DC Gains Five New Starred Restaurants in 2021 Michelin Guide

No restaurants lost stars this year

Jont received two Michelin stars. Photograph by Rey Lopez.

Michelin announced a new two-star restaurant and four one-star spots in its latest DC guide. No places previously on the list lost or gained stars, bringing the total number of starred dining destinations to 23.

Tasting counter Jônt joins Minibar and Pineapple and Pearls as DC’s only two-star establishments. Eclectic Rooster & Owl, Spanish-Japanese Cranes, modernist Colombian El Cielo, and fine-dining Spanish Xiquet all earned one star. The Inn at Little Washington continues to be the only place in the region to earn three stars, the highest rating.

Most dining critics have paused starred reviews as restaurants struggled through the uncertainty of the pandemic. Michelin is one of the rare exceptions.

“Worldwide we had the opportunity to have a lot of discussion with the industry and with the chefs, and when we asked them directly, ‘What can we do for you?,’ the answer was always the same: continue to keep moving,” says Michelin International Director Gwendal Poullennec.

Despite the industry’s complete upheaval, Michelin’s criteria has remained the same. Anonymous inspectors continued to look for quality of ingredients, cooking technique, consistency, value, and the chef’s personality expressed in the cuisine. Michelin has never officially factored in service in its ratings. Still, inspectors did not factor takeout meals into their decisions, so restaurants that were only open for meals to-go were not considered for stars. 

Several starred restaurants, such as Minibar and Pineapple and Pearls, have been closed since the start of the pandemic. Others have pivoted to something completely different. Komi, for example, transformed into Happy Gyro with all-vegetarian Greek diner-inspired food.

Michelin’s anonymous North American Chief Inspector told Washingtonian that the inspection team was able to get through “a good deal of the selection” in early 2020 before the pandemic began. Visits resumed when local restrictions allowed and “when it was appropriate based on the individual establishment and their circumstances.”

“If a restaurant wasn’t seen this year because it was temporarily closed, we have a good history in terms of previous visits that make us feel confident that the restaurant is at the correct level that we say it is,” the Chief Inspector says.

Michelin leadership hopped around the question of whether they intentionally decided not to remove stars because of the pandemic.

“Chefs proved to be really resilient and they did manage the storm well,” Poullennec says. “Of course we had to be benevolent in certain cases to make sure we make no decision based solely on the impact of the current crisis.”

Michelin unveiled its Bib Gourmand list on Tuesday, recognizing more moderately priced restaurants. Six places were added, including Mount Pleasant restaurant-bakery Elle and Hong Kong-inspired Queen’s English. Meanwhile, nine businesses were dropped from the list (goodbye Tiger Fork and Ambar), while some that have been closed over the past year remained.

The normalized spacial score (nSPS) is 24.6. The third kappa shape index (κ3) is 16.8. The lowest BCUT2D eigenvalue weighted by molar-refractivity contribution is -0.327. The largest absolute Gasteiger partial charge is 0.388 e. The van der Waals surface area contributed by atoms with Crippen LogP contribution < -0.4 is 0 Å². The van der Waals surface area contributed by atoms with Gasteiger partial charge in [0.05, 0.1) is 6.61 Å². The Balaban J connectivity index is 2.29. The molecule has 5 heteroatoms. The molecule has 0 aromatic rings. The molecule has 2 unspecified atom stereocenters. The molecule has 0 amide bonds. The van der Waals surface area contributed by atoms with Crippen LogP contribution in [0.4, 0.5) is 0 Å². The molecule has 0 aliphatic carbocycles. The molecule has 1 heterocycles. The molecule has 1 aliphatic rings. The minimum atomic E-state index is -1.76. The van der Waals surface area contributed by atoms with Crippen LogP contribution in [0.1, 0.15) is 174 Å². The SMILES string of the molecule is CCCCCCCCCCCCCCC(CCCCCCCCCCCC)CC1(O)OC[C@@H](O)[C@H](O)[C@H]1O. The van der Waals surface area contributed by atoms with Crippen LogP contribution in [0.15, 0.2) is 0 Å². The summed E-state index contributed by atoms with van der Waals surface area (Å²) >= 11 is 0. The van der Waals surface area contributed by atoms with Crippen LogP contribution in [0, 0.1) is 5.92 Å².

This year, Michelin also gave out its first “green star” for “strong commitment to sustainable gastronomy and environmental protection” to the Inn at Little Washington. The guide notes that chef Patrick O’Connell pioneered regional American cuisine using products from local farmers, ranchers, and its own garden. So, the Inn basically now has four stars.

Three stars:
The Inn at Little Washington

Two stars:
Jônt (NEW)
Pineapple and Pearls

One star:
Cranes (NEW)
The Dabney
El Cielo (NEW)
Little Pearl
Rooster & Owl (NEW)
Rose’s Luxury
Sushi Nakazawa
Sushi Taro
Tail Up Goat
Xiquet (NEW)

And here’s what inspectors had to say about the new additions:

This anticipated opening by Chef Ryan Ratino of Bresca is a showstopper with impeccable technique and pristine ingredients.

Spanish kaiseki is a unique concept for Washington, D.C. Chef Pepe Moncayo’s menu is delightful and “unbound by geography.”

El Cielo
With locations in Medallín and Bogotá, this star-worthy tasting menu arrives to Washington D.C. courtesy of Chef Juan Manuel Barrientos. The level of showmanship and flair is admirable.

Rooster & Owl
Chef/owner Yuan Tang runs this delightful new venture in partnership with his wife Carey Tang. The menu is contemporary with global influences from Asia to Europe and everywhere in between.

Chef Danny Lledo crafts an outstanding paella, but that is only a small part of the menu that focuses on a contemporary take of the Valencia region of Spain. The kitchen cooks with confidence, touches of elegance, subtlety and, of course, flavor.

Jessica Sidman
Food Editor

Jessica Sidman covers the people and trends behind D.C.’s food and drink scene. Before joining Washingtonian in July 2016, she was Food Editor and Young & Hungry columnist at Washington City Paper. She is a Colorado native and University of Pennsylvania grad.